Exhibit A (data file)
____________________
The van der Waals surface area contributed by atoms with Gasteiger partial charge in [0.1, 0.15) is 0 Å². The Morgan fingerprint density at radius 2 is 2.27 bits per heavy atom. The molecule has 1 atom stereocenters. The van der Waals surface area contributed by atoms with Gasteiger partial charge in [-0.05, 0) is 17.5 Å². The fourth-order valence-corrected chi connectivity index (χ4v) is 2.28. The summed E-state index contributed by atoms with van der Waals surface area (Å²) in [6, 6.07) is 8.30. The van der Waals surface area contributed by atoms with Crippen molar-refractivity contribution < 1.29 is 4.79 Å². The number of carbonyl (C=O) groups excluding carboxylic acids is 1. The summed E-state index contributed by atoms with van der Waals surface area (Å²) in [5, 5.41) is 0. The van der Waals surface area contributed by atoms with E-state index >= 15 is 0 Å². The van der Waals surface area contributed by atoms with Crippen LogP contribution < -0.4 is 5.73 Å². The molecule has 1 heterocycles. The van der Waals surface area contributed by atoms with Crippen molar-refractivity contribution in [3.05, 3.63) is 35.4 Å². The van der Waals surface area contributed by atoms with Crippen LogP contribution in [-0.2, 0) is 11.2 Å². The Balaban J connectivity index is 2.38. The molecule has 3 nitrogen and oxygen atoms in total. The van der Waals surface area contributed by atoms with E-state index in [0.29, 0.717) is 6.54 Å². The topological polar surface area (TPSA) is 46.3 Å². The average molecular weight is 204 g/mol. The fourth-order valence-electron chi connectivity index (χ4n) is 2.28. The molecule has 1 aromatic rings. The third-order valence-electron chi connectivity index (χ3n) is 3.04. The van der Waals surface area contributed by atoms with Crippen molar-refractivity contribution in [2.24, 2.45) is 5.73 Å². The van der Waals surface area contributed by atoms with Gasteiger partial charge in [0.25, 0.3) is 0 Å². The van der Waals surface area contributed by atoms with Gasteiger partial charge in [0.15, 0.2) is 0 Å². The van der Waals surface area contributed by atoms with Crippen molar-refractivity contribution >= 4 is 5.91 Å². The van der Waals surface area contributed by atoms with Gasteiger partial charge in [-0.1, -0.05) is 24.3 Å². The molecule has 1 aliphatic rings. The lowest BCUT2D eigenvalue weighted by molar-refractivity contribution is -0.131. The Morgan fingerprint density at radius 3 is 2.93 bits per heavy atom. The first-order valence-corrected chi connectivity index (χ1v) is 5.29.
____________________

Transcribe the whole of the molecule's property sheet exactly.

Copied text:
The van der Waals surface area contributed by atoms with Gasteiger partial charge in [0.1, 0.15) is 0 Å². The Morgan fingerprint density at radius 2 is 2.27 bits per heavy atom. The molecule has 1 atom stereocenters. The van der Waals surface area contributed by atoms with Gasteiger partial charge in [-0.05, 0) is 17.5 Å². The fourth-order valence-corrected chi connectivity index (χ4v) is 2.28. The summed E-state index contributed by atoms with van der Waals surface area (Å²) in [6, 6.07) is 8.30. The van der Waals surface area contributed by atoms with Crippen molar-refractivity contribution < 1.29 is 4.79 Å². The number of carbonyl (C=O) groups excluding carboxylic acids is 1. The summed E-state index contributed by atoms with van der Waals surface area (Å²) in [5, 5.41) is 0. The van der Waals surface area contributed by atoms with E-state index >= 15 is 0 Å². The van der Waals surface area contributed by atoms with Crippen LogP contribution < -0.4 is 5.73 Å². The molecule has 1 heterocycles. The van der Waals surface area contributed by atoms with Crippen molar-refractivity contribution in [3.05, 3.63) is 35.4 Å². The van der Waals surface area contributed by atoms with Crippen LogP contribution in [-0.2, 0) is 11.2 Å². The Balaban J connectivity index is 2.38. The molecule has 3 nitrogen and oxygen atoms in total. The van der Waals surface area contributed by atoms with E-state index in [0.29, 0.717) is 6.54 Å². The topological polar surface area (TPSA) is 46.3 Å². The average molecular weight is 204 g/mol. The fourth-order valence-electron chi connectivity index (χ4n) is 2.28. The molecule has 1 aromatic rings. The third-order valence-electron chi connectivity index (χ3n) is 3.04. The van der Waals surface area contributed by atoms with Crippen molar-refractivity contribution in [2.24, 2.45) is 5.73 Å². The van der Waals surface area contributed by atoms with Gasteiger partial charge in [0.25, 0.3) is 0 Å². The van der Waals surface area contributed by atoms with Gasteiger partial charge in [0.15, 0.2) is 0 Å². The van der Waals surface area contributed by atoms with Crippen molar-refractivity contribution >= 4 is 5.91 Å². The van der Waals surface area contributed by atoms with Gasteiger partial charge in [-0.1, -0.05) is 24.3 Å². The molecule has 1 aliphatic rings. The lowest BCUT2D eigenvalue weighted by molar-refractivity contribution is -0.131. The Morgan fingerprint density at radius 3 is 2.93 bits per heavy atom. The first-order valence-corrected chi connectivity index (χ1v) is 5.29.